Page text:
The most common vitamin deficiency is not a vitamin at all. It’s a hormone. Vitamin D3, cholecalciferol, is the hormone that every mammal has to indicate when it’s winter time. The sun hitting the skin begins a biochemical chain reaction involving both the liver and the kidneys that eventually affects every system in the body.
During winter, when sun is scarce, Vitamin D3 levels drop indicating to the body that it’s time to hibernate as there will inevitably be less food available. Metabolism slows through the action of the thyroid. Fat is stored rather than burnt as fuel. Sex hormones and fertility wane. Sleep cycles lengthen and lighten. Energy levels and brain function drop. Immune system goes to standby mode.
The problem is that in our modern age, we either work too much and miss the sun or are deliberately avoiding the sun due to a fear of cancer. Ironically, Vitamin D deficiency has been linked to many diseases including cancer, depression, autoimmune diseases, obesity, asthma, migraines, dementia, diabetes, heart disease, gastrointestinal disorders and more.
In fact, increasing Vitamin D levels to OPTIMAL range (60-80 g/ml), can decrease your risk of cancer by up to 77% one study at Creighton University School of Medicine showed. The clincher is that the recommended daily allowances of Vitamin D3 needed to increase levels has been grossly miscalculated by the Academy of Sciences (NAS) Institute of Medicine (IOM). Maintenance doses of Vitamin D3 vary, but are generally between 3,000 and 5,000 iu per day.
If you suspect your Vitamin D levels are low, work with your physician to monitor your Vitamin D levels through blood tests while increasing oral doses up to 10,000 iu’s per day for 3 months. You may also want to try Vitamin D injections.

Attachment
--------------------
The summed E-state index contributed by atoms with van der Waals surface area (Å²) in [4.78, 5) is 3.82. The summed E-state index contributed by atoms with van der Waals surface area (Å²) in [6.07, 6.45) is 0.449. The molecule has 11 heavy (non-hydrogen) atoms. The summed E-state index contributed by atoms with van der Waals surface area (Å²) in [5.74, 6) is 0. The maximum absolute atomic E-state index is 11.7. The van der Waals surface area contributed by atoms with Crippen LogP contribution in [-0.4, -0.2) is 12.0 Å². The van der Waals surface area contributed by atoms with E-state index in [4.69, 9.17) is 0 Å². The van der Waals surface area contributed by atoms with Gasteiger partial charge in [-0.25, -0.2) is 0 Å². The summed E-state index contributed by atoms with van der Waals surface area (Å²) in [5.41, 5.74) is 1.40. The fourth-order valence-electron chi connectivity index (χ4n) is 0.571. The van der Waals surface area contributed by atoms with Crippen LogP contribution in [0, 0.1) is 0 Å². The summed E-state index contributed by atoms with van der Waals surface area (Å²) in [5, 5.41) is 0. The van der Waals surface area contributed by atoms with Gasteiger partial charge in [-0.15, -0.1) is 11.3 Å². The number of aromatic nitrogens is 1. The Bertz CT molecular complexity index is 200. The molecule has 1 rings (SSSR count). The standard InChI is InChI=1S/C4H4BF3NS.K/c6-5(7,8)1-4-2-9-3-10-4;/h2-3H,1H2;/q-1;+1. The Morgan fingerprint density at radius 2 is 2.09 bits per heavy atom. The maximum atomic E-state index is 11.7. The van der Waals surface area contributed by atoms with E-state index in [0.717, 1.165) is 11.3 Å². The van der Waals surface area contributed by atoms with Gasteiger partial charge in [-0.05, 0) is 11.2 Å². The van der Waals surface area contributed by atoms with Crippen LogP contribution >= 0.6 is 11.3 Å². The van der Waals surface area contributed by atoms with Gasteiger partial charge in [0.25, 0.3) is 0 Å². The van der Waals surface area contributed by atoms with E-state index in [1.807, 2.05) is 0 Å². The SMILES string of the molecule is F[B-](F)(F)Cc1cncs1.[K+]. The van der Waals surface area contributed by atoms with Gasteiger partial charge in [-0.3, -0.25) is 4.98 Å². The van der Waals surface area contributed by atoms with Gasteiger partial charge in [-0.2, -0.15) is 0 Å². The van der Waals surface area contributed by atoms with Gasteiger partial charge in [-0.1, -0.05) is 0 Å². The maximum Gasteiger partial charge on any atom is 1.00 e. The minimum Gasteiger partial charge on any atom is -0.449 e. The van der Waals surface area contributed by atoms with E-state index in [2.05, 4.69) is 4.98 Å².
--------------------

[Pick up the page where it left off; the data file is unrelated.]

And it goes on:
Book your appointment with Dr. Sera to get your Vitamin D levels tested for only $50.
- Garland, Cedric, et al. The Role of Vitamin D in Cancer Prevention. Am J Public Health. 2006 February; 96(2): 252–261. http://www.ncbi.nlm.nih.gov/pmc/articles/PMC1470481/
- Web MD: Vitamin D deficiency http://www.webmd.com/diet/guide/vitamin-d-deficiency#1
- McDonnell, Sharon, et al. Serum 25-Hydroxyvitamin D Concentrations >_40 ng/ml are associated with > 65% Lower Cancer Risk: Pooled Analysis of Randomized Trial and Prospective Cohort Study. PLOS Journal. 2016, April 6.
- 472–4475; doi:10.3390/nu6104472 URL: http://www.mdpi.com/2072-6643/7/3/1688
- 2Veugelers, P.J. et al. 2014. A Statistical Error in the Estimation of the Recommended Dietary Allowance for Vitamin D. Nutrients 2014, 6(10), 4472-4475; doi:10.3390/nu6104472 URL: http://www.mdpi.com/2072-6643/6/10/4472/htm.